Selection of materials from SOAR

Wong Yoon Wa (王润华) and Lew Poo Chan (刘宝珍 aka Dan Ying 淡莹)


Dan Ying and Wong Yoon Wah

[top] Manuscript of 《狂题 - 仿司空图》by 王润华 [Wong Yoon Wah]

[bottom] Manuscript of 《诗痴》by 淡莹 [Dan Ying]


Wong Yoon Wah and Lew Poo Chan (Dan Ying), both noted for their poetry, are Cultural Medallion recipients of 1986 and 1996 respectively. The couple started writing when they were undergraduates in Taiwan and continued to be actively involved in the literary scene in Singapore.


Written from the first-person perspective, 《狂题 - 仿司空图》reflects a poet’s love for writing poetry. The poet (‘I’) would keep thinking about and refining their poem for months and even years, until the poem shines like the stars in the sky.


《诗痴》alludes to the 18 poems on random topics (as shown from the title, 狂题 [Wild Topic]) written by Sikong Tu. Sikong Tu was a poet from the late Tang dynasty and the research subject of Wong’s doctoral dissertation.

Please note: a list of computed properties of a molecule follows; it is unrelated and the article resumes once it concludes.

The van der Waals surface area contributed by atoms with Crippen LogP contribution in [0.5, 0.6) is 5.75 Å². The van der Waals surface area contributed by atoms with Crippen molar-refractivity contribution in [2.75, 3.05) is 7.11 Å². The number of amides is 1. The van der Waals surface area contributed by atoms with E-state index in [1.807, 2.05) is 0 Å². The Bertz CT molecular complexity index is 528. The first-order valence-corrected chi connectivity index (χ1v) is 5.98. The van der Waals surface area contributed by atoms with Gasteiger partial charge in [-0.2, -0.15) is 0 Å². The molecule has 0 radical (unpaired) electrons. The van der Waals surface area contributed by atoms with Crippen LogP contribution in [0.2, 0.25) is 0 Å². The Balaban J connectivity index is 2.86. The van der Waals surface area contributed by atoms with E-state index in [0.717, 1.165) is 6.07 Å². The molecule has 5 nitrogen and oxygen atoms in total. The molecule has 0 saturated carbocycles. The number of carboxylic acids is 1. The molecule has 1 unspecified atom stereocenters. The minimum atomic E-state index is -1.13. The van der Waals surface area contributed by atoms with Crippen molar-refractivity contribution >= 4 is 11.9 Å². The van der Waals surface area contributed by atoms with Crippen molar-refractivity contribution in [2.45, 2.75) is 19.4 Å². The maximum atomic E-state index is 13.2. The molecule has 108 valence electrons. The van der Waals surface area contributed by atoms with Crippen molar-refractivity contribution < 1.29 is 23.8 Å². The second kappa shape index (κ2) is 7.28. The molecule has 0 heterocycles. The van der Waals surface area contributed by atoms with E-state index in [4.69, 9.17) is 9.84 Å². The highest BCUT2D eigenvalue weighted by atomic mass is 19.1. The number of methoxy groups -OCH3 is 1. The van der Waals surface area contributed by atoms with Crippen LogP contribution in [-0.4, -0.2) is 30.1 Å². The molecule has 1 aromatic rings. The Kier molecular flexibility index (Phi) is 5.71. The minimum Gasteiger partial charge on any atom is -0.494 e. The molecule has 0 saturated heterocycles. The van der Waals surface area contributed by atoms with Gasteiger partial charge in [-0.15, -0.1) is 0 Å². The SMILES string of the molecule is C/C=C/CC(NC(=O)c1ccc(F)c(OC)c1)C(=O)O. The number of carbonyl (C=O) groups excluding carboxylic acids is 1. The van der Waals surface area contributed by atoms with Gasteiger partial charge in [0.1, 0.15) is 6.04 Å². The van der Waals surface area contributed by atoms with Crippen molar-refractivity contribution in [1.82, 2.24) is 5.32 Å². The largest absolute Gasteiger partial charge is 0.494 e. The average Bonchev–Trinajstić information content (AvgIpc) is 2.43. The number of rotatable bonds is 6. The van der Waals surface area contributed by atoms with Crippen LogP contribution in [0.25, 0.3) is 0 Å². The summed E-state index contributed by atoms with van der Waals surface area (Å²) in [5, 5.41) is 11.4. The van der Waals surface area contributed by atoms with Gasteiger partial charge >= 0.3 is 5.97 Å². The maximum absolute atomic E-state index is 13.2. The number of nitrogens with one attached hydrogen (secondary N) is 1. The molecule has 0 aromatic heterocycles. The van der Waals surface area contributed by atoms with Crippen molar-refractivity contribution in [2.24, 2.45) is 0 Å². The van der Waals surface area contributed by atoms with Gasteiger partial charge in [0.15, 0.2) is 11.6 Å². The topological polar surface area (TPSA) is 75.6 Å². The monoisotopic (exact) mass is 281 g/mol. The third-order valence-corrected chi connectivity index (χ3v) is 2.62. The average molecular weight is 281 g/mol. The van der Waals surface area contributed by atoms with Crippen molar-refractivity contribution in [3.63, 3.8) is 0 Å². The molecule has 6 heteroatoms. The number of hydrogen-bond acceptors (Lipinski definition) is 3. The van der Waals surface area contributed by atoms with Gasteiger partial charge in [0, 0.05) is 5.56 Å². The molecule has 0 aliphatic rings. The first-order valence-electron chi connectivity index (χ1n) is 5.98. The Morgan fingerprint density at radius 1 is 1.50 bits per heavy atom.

Chng Seok Tin


Chng Seok Tin

  Sketchbook by Chng Seok Tin c.1977-2019


The late Chng Seok Tin (1946–2019) was a multiple award-winning artist and prolific writer whose artworks have been widely showcased in Singapore and abroad. Her works occupy a pivotal place in modern printmaking in Singapore. Chng’s art practice encompasses drawing, painting, collage, mixed-media, photography, sculpture and installation. Following her visual impairment in 1988, Chng turned to creating more sculptural and mixed-media works.


Chng’s works often contain contour line portraits and abstracted human forms in dance-like postures. In this sketchbook, we see various drafts by Chng as we follow her process of observation, rendering and artistic creation. Such materials give us a glimpse beyond completed artworks – of the otherwise unseen processes of an artist.